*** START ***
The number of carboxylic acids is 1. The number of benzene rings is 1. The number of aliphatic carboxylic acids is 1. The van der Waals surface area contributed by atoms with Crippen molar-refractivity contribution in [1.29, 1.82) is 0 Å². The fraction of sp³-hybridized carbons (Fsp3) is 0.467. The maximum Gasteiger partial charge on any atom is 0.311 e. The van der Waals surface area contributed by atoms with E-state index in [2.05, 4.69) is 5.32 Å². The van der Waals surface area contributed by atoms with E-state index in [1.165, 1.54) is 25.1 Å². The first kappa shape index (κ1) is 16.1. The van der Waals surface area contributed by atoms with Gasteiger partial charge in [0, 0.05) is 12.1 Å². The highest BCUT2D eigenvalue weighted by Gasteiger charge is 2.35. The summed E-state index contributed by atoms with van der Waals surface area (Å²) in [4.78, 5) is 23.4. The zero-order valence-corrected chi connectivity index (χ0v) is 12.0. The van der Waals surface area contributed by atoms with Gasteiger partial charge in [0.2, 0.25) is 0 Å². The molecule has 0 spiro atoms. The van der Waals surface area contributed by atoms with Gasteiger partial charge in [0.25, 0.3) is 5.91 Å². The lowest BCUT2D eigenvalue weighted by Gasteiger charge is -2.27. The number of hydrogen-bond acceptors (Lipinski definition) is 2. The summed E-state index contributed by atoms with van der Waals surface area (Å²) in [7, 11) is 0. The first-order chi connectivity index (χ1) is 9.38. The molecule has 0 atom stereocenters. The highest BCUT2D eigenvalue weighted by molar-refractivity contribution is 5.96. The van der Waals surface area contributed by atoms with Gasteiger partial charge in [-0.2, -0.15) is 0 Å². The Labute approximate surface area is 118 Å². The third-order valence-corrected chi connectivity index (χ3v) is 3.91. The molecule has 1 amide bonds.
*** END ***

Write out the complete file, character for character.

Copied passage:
The number of carboxylic acids is 1. The number of benzene rings is 1. The number of aliphatic carboxylic acids is 1. The van der Waals surface area contributed by atoms with Crippen molar-refractivity contribution in [1.29, 1.82) is 0 Å². The fraction of sp³-hybridized carbons (Fsp3) is 0.467. The maximum Gasteiger partial charge on any atom is 0.311 e. The van der Waals surface area contributed by atoms with E-state index in [2.05, 4.69) is 5.32 Å². The van der Waals surface area contributed by atoms with E-state index in [1.165, 1.54) is 25.1 Å². The first kappa shape index (κ1) is 16.1. The van der Waals surface area contributed by atoms with Gasteiger partial charge in [0, 0.05) is 12.1 Å². The highest BCUT2D eigenvalue weighted by Gasteiger charge is 2.35. The summed E-state index contributed by atoms with van der Waals surface area (Å²) in [4.78, 5) is 23.4. The zero-order valence-corrected chi connectivity index (χ0v) is 12.0. The van der Waals surface area contributed by atoms with Gasteiger partial charge in [0.2, 0.25) is 0 Å². The molecule has 0 spiro atoms. The van der Waals surface area contributed by atoms with Gasteiger partial charge in [0.25, 0.3) is 5.91 Å². The lowest BCUT2D eigenvalue weighted by Gasteiger charge is -2.27. The number of hydrogen-bond acceptors (Lipinski definition) is 2. The summed E-state index contributed by atoms with van der Waals surface area (Å²) in [7, 11) is 0. The first-order chi connectivity index (χ1) is 9.38. The molecule has 0 atom stereocenters. The highest BCUT2D eigenvalue weighted by molar-refractivity contribution is 5.96. The van der Waals surface area contributed by atoms with Gasteiger partial charge in [-0.2, -0.15) is 0 Å². The Labute approximate surface area is 118 Å². The third-order valence-corrected chi connectivity index (χ3v) is 3.91. The molecule has 1 amide bonds.